“I enjoyed being outside and learning about science and biology by looking at things I had seen my whole life but hadn’t noticed,” he said.
Mosses, for example.
“They’re just so tough and they do so much with their little bodies, and they can withstand so much and they’re so resilient,” he said.
Hooked on research
Kibota was accepted into graduate school at the University of Oregon where he worked on his first-ever research project about an endangered moss called the pumice grape fern. Kibota said his research experience affirmed that he was finally on the right track.
“I learned so much more basic biology that I should have learned in my undergraduate classes just by the context,” he said.
He was hooked. He went on to study a unique species of fruit fly found only on the Oregon coast. Part of the insect’s life cycle is hosted by skunk cabbage, a plant that grows in swamps and is inedible to humans.
“I was studying a fruit fly that nobody cared about, on a plant that no one cared about, in soils that no one cared about,” he said.
For his doctorate, Kibota switched to a topic of more obvious relevance: genetic mutations. He studied small mutations that had an almost imperceptible effect on the next generation. Other researchers focused on big mutations that resulted in a drastically different individual organism.
But Kibota was more interested in smaller mutations because they were less likely to get weeded out and could end up having big cumulative effects over generations. It seemed counterintuitive but so did everything Kibota researched. His whole career, he said, has been marked by a willingness to pursue questions overlooked by others.
That points to another reason Kibota enjoyed research so much—the room for creativity and unique insight.
From researcher to teacher
When he finished his doctorate, Kibota looked for a job teaching biology. Clark College offered him a job.
It was a poetic match. At Clark he could offer students the individual attention and support he wished he’d received in undergraduate school.
Kibota figured he would continue at least one of his research projects and maybe involve one or two students. But learning how to teach well took up all his time he found.
“It didn’t seem as good a use of my time as doing something else that could benefit dozens and dozens of my students,” he said.
Kibota’s motivations had changed since he had fallen in love with research during graduate school. But then they changed again.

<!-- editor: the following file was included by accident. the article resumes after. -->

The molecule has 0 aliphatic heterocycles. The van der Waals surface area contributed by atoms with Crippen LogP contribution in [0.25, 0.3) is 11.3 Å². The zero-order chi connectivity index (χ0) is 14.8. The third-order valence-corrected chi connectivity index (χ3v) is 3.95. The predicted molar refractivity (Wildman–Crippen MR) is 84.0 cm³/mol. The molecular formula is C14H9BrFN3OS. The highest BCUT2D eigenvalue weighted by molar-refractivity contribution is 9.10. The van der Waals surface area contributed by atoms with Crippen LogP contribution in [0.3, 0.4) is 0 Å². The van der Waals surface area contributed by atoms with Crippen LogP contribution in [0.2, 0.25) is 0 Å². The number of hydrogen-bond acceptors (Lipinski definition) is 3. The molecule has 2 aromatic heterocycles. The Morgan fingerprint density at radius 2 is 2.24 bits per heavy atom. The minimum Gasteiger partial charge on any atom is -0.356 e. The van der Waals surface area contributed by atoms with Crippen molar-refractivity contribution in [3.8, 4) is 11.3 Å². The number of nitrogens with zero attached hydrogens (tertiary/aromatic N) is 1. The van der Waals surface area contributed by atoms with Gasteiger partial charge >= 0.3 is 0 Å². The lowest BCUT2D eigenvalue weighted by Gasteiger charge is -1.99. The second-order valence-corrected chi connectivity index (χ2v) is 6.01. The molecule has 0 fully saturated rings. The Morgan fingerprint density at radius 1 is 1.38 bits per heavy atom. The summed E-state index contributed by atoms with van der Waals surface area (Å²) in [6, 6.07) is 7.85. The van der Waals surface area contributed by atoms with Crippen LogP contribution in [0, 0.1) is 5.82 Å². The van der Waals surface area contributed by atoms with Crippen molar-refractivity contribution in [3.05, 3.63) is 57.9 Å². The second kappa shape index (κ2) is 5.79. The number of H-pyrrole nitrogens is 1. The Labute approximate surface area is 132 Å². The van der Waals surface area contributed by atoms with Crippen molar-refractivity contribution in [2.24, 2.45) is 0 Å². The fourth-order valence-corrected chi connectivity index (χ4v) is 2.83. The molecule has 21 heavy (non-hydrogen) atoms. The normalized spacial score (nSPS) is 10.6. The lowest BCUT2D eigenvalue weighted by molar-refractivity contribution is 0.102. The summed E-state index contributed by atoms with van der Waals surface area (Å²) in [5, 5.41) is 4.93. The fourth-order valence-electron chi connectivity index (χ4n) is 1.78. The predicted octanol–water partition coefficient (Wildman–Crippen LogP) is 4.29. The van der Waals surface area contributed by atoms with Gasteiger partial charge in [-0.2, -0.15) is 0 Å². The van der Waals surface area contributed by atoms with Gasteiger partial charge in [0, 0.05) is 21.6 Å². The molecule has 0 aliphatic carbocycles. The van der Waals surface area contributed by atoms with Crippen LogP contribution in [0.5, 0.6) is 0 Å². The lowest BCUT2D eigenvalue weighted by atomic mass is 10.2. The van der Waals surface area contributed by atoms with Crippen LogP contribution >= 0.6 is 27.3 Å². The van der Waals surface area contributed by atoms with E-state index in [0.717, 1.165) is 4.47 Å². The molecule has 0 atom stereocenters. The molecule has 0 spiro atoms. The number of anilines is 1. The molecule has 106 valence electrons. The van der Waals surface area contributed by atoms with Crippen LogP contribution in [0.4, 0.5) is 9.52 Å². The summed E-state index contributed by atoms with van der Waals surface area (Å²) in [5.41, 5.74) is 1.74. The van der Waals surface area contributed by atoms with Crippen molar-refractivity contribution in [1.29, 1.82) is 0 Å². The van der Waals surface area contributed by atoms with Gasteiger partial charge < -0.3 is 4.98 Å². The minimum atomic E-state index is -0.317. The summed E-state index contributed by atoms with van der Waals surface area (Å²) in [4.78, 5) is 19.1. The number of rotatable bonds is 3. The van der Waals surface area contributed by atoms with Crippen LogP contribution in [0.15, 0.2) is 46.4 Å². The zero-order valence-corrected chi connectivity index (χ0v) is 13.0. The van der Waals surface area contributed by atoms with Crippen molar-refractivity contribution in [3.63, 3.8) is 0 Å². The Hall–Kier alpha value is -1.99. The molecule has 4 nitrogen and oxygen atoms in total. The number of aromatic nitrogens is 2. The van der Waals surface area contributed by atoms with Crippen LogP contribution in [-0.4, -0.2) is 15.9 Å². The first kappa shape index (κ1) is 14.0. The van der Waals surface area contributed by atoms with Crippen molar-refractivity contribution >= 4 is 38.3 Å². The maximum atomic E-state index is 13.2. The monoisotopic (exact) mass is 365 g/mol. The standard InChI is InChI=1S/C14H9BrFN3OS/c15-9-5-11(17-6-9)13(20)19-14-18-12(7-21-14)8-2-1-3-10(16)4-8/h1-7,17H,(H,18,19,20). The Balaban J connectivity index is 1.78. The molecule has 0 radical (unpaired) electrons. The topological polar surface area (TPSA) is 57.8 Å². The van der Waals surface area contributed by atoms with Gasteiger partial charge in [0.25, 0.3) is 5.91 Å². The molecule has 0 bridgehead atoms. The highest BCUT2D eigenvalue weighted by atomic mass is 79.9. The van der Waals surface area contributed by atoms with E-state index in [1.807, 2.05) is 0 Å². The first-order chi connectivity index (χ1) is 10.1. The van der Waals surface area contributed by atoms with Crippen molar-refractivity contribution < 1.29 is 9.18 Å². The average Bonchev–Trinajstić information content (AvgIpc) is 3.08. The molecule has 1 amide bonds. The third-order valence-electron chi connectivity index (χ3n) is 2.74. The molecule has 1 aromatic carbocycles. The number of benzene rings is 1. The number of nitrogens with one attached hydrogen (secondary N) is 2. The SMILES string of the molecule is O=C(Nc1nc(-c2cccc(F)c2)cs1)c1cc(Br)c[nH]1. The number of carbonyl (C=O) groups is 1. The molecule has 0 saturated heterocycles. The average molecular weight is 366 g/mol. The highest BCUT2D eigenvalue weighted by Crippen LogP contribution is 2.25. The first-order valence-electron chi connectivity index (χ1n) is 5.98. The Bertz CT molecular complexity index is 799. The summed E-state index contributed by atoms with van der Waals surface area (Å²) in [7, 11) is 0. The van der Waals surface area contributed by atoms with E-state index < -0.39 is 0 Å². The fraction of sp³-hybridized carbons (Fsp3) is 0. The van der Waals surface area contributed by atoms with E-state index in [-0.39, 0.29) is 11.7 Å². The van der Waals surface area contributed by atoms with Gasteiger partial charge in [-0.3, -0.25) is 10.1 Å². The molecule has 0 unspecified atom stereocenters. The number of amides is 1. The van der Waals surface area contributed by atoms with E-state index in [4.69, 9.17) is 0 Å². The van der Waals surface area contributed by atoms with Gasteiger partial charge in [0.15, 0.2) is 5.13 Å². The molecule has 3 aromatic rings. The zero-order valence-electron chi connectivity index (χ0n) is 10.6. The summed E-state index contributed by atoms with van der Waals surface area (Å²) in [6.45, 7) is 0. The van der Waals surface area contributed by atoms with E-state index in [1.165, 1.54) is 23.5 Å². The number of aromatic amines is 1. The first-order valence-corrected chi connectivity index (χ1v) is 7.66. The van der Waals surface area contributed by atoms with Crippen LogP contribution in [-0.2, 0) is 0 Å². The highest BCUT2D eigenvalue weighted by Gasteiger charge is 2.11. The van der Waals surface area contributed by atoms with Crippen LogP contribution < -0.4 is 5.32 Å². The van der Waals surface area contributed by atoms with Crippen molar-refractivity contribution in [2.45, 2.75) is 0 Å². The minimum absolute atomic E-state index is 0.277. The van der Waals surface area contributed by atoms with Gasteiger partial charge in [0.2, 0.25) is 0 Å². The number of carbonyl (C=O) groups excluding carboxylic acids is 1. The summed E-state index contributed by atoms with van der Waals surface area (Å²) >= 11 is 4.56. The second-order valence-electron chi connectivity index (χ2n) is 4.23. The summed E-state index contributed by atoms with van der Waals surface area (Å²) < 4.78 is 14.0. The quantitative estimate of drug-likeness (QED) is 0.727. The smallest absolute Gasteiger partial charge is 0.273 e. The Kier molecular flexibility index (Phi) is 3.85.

Kibota served as interim dean of sciences and then worked as a grant writer for Clark. He watched his colleagues—Maruyama and Anitori, for example—conduct research and thought about getting back in the game.
Then Yale University launched the Small World Initiative, a crowdsourcing approach to research as a radical response to growing antibiotic resistance and the dire need for new antibiotics. He and Anitori joined the initiative, obtained funding and designed Clark’s biology 105 course, Antibiotics Research 1. In it, students are taught to analyze soil samples, searching first for organisms that demonstrate antibiotic activity and then analyzing the genetics of any promising finds for unknown antibiotics.
The idea was revelatory to Kibota.
“This was how you get a whole bunch of students involved in research … you embed the research into a class,” he said.
Since then, Clark has embraced this model of research as a course. Kibota is now working at the state level to develop additional experiences.
He’s also combining his longstanding interests and conducting research on new methods of teaching biology to improve student outcomes. One of his studies was recently accepted for publication by the “Journal of Microbiology & Biology Education.”
Bynum attended Clark as part of the Running Start program. In what would have been his junior and senior years in high school, he studied full time at Clark, working as a research assistant for Maruyama in his final year.
“When I came to Clark, I didn’t know anyone was doing research,” Bynum said.
Bynum is in graduate school for psychology at Gonzaga University where he is conducting more research. And he’s still benefiting from the experience he gained at Clark.
“That kind of experience opens so many doors for you,” he said. “To get that experience at a two-year college is amazing.”
Written by Lily Raff McCaulou whose writing has appeared in The New York Times, The Atlantic, The Guardian and Rolling Stone. Visit her online at www.lilyrm.com